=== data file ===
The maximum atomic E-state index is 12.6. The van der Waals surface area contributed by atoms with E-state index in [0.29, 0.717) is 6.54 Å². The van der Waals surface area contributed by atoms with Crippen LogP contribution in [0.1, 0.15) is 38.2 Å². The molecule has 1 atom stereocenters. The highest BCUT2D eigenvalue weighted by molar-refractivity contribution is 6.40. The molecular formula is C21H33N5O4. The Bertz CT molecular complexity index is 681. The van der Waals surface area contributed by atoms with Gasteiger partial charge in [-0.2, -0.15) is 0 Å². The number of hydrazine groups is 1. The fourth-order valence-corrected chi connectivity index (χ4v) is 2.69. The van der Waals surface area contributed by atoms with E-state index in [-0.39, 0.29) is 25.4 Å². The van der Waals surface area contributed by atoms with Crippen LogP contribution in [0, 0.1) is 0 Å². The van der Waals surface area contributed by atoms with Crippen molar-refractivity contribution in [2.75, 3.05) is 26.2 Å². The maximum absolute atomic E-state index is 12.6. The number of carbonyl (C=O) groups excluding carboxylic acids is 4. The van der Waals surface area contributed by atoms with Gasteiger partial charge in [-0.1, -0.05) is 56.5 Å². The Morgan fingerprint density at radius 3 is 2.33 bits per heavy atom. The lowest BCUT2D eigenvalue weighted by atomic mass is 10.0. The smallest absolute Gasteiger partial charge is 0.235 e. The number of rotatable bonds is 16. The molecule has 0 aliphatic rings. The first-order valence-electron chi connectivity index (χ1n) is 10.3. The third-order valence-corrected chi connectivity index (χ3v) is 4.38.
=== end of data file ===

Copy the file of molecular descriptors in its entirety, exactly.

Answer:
The maximum atomic E-state index is 12.6. The van der Waals surface area contributed by atoms with E-state index in [0.29, 0.717) is 6.54 Å². The van der Waals surface area contributed by atoms with Crippen LogP contribution in [0.1, 0.15) is 38.2 Å². The molecule has 1 atom stereocenters. The highest BCUT2D eigenvalue weighted by molar-refractivity contribution is 6.40. The molecular formula is C21H33N5O4. The Bertz CT molecular complexity index is 681. The van der Waals surface area contributed by atoms with Gasteiger partial charge in [-0.2, -0.15) is 0 Å². The number of hydrazine groups is 1. The fourth-order valence-corrected chi connectivity index (χ4v) is 2.69. The van der Waals surface area contributed by atoms with E-state index in [-0.39, 0.29) is 25.4 Å². The van der Waals surface area contributed by atoms with Crippen LogP contribution in [0, 0.1) is 0 Å². The van der Waals surface area contributed by atoms with Crippen molar-refractivity contribution in [2.75, 3.05) is 26.2 Å². The maximum absolute atomic E-state index is 12.6. The number of carbonyl (C=O) groups excluding carboxylic acids is 4. The van der Waals surface area contributed by atoms with Gasteiger partial charge in [-0.1, -0.05) is 56.5 Å². The Morgan fingerprint density at radius 3 is 2.33 bits per heavy atom. The lowest BCUT2D eigenvalue weighted by atomic mass is 10.0. The smallest absolute Gasteiger partial charge is 0.235 e. The number of rotatable bonds is 16. The molecule has 0 aliphatic rings. The first-order valence-electron chi connectivity index (χ1n) is 10.3. The third-order valence-corrected chi connectivity index (χ3v) is 4.38.